According to Robertson, Cambeletta was "nervous and stuttering"; when asked a question "he would pause, and he would say a couple of words and pause"; he "seemed to be making things up to suit him as he went along". Robertson did not know "for sure if he was telling ... the truth", but the trooper was "suspicious of the circumstances and the answers [Cambelleta] gave". He was "nervous" and "making [Robertson] nervous". Robertson, thinking of his own safety, telephoned Sergeant Morris King to proceed to the stop. "All [Cambeletta] had was a bill of sale for the truck in someone else's name." "Putting together those things is what caused [Robertson] to investigate further". "I just knew something wasn't right." "But it's funny, I never found anything to show that he was in possession [of the vehicle] legitimately." The trooper asked Cambeletta "if he would mind if I had a look into the truck", and would he sit in the back of the patrol car; the absence of door handles on the inside prevented one from leaving the car from its rear. They were alone and some distance from Baton Rouge; Robertson was concerned for his "own safety more than anything else". Cambeletta said, "Not at all", and sat in the patrol car. He volunteered the information that the keys to the camper were in the ashtray of the truck. Robertson then took out a Consent to Search form and read it to Cambeletta who signed it. The trooper does not appear to have exerted any coercion on Cambeletta, although it might be argued that sitting in the back of a car without handles on the doors constituted forced detention. Cambeletta, however, made no objection to getting into the police car.
Robertson found most of the money in a boot-box heavily taped with duct tape. He then called Sergeant King to "come up here now". When King arrived both searched and found more currency in a T-shirt and in a paper bag in a gym-bag. At that point Robertson called for an investigator. Shortly, Trooper Lisa Graves, a drug investigator for the State Highway Patrol and another trooper arrived at the scene. The total currency, $321,470, was in such small denominations that, later, the officers — in Cambeletta's presence — took five hours to count it.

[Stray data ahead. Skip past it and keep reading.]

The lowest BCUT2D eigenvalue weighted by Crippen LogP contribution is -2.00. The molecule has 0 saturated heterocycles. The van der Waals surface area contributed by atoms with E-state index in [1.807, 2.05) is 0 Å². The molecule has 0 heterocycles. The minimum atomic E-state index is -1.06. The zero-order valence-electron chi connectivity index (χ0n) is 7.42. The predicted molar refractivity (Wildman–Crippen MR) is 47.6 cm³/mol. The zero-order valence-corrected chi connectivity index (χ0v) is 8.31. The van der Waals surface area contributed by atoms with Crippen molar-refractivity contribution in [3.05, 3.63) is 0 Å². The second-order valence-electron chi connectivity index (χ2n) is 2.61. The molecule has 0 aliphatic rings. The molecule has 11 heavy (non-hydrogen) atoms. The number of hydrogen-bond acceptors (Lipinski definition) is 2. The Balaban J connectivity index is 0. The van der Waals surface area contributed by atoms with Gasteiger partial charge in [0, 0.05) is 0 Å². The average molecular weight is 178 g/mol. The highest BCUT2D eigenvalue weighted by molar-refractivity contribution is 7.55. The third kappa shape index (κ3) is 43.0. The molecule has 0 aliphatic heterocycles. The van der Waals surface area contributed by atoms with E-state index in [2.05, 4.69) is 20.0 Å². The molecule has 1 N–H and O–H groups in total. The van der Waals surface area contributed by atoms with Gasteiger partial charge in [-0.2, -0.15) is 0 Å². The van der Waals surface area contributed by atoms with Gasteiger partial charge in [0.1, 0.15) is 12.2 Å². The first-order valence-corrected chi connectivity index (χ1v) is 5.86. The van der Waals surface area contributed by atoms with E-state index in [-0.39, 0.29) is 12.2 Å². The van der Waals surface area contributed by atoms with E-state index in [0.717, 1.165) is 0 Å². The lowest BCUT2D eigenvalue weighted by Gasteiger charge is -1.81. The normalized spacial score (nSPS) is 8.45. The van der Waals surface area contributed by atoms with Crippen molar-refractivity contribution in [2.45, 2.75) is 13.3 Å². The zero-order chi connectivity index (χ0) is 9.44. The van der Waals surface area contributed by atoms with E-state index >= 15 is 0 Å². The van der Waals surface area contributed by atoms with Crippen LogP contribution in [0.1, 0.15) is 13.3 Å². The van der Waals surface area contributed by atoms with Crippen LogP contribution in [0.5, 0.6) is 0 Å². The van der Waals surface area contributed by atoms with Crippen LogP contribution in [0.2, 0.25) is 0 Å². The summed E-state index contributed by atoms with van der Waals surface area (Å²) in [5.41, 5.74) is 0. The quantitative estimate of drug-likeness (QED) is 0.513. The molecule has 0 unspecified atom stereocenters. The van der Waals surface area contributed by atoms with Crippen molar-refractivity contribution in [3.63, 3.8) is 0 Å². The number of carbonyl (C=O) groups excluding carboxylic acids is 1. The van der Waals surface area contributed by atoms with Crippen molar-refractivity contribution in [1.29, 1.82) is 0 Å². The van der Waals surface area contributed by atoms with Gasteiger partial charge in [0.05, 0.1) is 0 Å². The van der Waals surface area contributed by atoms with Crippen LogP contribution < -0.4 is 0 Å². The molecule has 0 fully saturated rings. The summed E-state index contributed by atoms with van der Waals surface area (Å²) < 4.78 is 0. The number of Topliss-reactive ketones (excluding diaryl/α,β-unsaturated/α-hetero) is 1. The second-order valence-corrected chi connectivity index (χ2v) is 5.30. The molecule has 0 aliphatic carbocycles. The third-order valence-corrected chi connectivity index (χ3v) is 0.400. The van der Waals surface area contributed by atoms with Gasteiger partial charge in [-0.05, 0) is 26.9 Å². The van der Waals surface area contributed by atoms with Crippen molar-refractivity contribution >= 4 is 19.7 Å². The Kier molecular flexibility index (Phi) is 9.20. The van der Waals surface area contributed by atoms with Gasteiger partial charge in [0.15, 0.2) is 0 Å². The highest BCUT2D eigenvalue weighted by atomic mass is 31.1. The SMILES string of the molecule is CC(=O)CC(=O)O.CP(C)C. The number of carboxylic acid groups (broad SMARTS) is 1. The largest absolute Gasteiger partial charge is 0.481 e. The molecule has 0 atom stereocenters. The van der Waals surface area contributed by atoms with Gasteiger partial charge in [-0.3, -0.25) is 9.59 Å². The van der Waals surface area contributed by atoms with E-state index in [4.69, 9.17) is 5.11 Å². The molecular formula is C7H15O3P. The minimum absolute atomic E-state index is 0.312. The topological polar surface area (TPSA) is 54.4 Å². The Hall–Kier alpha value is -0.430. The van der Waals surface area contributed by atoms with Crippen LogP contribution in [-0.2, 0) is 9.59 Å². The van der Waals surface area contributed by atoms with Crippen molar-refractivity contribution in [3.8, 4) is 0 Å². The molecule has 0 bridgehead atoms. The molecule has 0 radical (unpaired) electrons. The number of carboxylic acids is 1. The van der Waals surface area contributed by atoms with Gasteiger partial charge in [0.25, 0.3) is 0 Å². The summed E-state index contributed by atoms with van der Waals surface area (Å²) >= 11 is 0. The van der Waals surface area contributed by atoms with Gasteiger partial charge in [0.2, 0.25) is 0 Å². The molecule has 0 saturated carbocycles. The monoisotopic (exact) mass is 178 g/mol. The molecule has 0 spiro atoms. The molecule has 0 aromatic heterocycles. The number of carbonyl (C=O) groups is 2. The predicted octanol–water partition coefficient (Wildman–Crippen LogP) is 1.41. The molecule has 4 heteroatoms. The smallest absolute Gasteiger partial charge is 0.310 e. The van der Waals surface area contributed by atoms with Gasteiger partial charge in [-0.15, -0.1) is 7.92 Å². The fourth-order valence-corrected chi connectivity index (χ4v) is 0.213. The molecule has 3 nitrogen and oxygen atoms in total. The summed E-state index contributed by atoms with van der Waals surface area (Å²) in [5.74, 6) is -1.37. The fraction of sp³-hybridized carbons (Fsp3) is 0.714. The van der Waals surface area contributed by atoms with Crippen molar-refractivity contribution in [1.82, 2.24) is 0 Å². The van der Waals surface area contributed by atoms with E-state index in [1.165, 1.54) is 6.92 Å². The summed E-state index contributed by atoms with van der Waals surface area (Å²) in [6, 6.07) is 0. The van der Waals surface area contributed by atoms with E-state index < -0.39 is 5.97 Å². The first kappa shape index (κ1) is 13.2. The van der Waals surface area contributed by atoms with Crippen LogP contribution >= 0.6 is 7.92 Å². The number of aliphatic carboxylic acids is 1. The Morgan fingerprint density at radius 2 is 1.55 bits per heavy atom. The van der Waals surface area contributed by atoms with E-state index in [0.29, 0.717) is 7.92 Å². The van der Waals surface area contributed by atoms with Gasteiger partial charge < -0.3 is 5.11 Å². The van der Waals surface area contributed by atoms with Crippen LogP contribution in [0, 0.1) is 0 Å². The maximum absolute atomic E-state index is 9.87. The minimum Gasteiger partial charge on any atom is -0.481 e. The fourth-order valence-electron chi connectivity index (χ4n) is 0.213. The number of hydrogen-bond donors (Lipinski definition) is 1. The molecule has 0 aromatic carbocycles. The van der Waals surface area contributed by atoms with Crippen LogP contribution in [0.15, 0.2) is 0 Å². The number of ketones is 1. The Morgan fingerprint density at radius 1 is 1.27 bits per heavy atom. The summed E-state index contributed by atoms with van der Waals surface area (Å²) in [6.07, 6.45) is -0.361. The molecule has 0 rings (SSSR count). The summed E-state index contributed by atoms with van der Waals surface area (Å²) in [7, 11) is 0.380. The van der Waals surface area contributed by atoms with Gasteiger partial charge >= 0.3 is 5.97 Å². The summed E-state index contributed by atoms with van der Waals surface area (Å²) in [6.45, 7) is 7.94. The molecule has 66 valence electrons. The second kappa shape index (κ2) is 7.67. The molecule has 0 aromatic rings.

At first, Cambeletta was not arrested, even after the money was found. Nevertheless, acting according to his understanding of proper police action, Robertson read and explained Cambeletta's Miranda rights and told him that he was free to leave although the car and contents would be seized. Cambeletta was arrested about an hour after the stop when Sergeant King discovered a small cellophane bag containing two grams of cocaine, worth about $250, on the ground between the truck and Robertson's patrol car, where Robertson and Cambeletta had been talking. King testified that the "package appeared to be fresh . . . had no moisture, no dirt or anything else on the package as if it had been there for a long time." Cambeletta denied all knowledge of the cocaine. Robertson then re-read to him a card containing Miranda warnings.
This did not mean that Cambeletta would have been abandoned at night on an isolated section of a highway. The state troopers' practice in the situation this case presents was to take the driver to the sheriff's office in Baton Rouge. (Graves's testimony.) Here the troopers planned to drive all the cars to the St. Tammany Parish Sheriff's Office in Hammond, which was closer than Baton Rouge.
In answering the officers' questions, Cambeletta denied that there was anything "wrong" about the money. He said he had known that the troopers would find it. He was carrying money "for his boss" and implied that his boss had skimmed the money in some way to the detriment of his boss' partner or to a corporation. Later, in a deposition, he said: "I just threw it [this explanation] to the officer myself. I said it could be a hundred reasons why.... I was told that it was legal money".
Trooper Lisa Graves interviewed Cambeletta. Her testimony agreed with Robertson's. She described the bundles of currency:
The money had been wrapped up in those type bundles for a very long time, which often you see in my line of work. It's almost like the barter system. In narcotics, money is bundled in $1,000 and $5,000 bundles primarily, if you are talking about a large transaction of narcotics. And if I am in the business, I will purchase from you X amount of narcotics and hand you X amount of bundles. Then, in turn, you turn and refurbish your supply, and the money just stays in those bundles. When we counted the bundles that evening, the rubber bands were so rotten on many of the bundles that they just broke open. So, they had been packaged like that for a long time.